Line of heavy storms soak SelmaPublished 8:16pm Wednesday, January 30, 2013
Dallas County, while drenched in more than an inch of rain from Wednesday’s severe weather, reported no damage and never went under a tornado warning, though meteorologists said the possibility was there.
“We definitely knew the potential was there,” Jim Stefkovich, chief meteorologist for the National Weather Service Birmingham said Wednesday afternoon after the storms had passed through Dallas County. “We’re very fortunate that it didn’t get as bad as we said it had the potential to become. I know that probably sounds wishy-washy, but this was a typical severe weather event we get in our wintertime. It could have been much worse.”
Stefkovich said there were several factors that played into the outcome of Wednesday’s weather in Dallas County.
“A couple of factors occurred where we didn’t get as much heating during the day, so that kept the tornado activity down,” he said. “And while we didn’t have horrific damage, we did have trees and power lines go down. So I mean, it was a significant event across the state.”
Dallas County EMA director Rhonda Abbott agreed and said her office was “extremely blessed” to have had no reports of damage whatsoever.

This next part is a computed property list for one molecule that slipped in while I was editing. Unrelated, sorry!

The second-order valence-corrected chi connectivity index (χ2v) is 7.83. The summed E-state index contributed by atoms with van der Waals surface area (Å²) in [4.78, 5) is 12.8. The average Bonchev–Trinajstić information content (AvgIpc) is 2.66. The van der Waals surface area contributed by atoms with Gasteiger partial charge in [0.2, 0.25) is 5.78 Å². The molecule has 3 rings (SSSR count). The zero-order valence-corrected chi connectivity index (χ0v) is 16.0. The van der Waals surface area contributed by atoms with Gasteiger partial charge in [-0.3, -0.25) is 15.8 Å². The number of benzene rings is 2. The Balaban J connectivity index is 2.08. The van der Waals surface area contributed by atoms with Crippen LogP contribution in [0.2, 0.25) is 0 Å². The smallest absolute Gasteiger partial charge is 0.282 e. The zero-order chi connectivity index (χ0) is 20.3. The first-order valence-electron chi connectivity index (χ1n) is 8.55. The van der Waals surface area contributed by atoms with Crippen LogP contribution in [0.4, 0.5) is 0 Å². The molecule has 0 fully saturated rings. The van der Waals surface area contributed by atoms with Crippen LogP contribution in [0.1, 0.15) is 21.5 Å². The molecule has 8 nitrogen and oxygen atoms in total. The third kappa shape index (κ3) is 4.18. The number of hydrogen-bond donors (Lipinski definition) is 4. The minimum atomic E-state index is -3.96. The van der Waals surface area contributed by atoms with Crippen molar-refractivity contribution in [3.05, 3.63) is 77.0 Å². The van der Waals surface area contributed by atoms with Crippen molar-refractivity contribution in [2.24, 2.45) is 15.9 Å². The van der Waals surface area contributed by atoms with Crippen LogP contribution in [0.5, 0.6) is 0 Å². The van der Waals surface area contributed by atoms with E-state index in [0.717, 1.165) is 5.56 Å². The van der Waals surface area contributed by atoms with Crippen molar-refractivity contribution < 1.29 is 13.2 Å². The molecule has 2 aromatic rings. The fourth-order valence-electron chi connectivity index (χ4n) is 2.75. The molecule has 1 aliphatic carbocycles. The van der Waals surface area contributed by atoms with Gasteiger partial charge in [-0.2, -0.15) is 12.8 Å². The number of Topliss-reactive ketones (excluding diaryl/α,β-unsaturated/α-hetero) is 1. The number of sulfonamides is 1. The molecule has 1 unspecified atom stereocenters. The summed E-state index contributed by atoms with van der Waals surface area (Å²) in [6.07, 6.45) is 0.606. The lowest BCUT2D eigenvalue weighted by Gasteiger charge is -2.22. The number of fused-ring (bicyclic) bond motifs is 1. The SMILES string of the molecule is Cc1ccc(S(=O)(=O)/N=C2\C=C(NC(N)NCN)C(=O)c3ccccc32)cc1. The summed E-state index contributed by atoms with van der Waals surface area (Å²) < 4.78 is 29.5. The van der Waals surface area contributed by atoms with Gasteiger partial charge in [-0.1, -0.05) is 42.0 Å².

But was the storm as bad as the NWS predicted it to be?
“That is a tough question,” Abbott said. “It’s hard, it’s impossible pretty much for the National Weather Service to forecast for one county. I don’t feel like they missed the mark at all.”
Nearby Chilton County went under a tornado warning early Wednesday morning, Abbott said, and that was from the storms ahead of that line just as they had forecasted.
“So although it may not have been exactly what was forecast for Dallas County, it was in other counties,” Abbott said. “The forecasting was correct, but like I said, they cannot forecast for one county.”
Stefkovich said the final weather report for Selma wouldn’t be available until Thursday, but noted nearby Montgomery received about 1.1 inches of rain, which he said to be common throughout the state.
“We’ve had widespread 1 to 2 inches; we’ve had some pockets of 3 inches across central Alabama that produced flooding problems up in the Birmingham area,” he said. “We’ve had gusty winds outside of the thunderstorm activity and within the thunderstorm activity — trees and power lines went down across the state, mainly in the northwestern part of the state.”
Alabama Power representative Mike Jordan, said there were approximately 500 customers without power in the Selma area early Wednesday. Just before 11 a.m. Alabama Power reported nearly 13,600 customers without power scattered throughout the state.
Pioneer Electric representative Angela Green said Pioneer Electric showed peak outages for Dallas County as of 10 a.m. Wednesday included 187 customers. Green said all outages have been restored.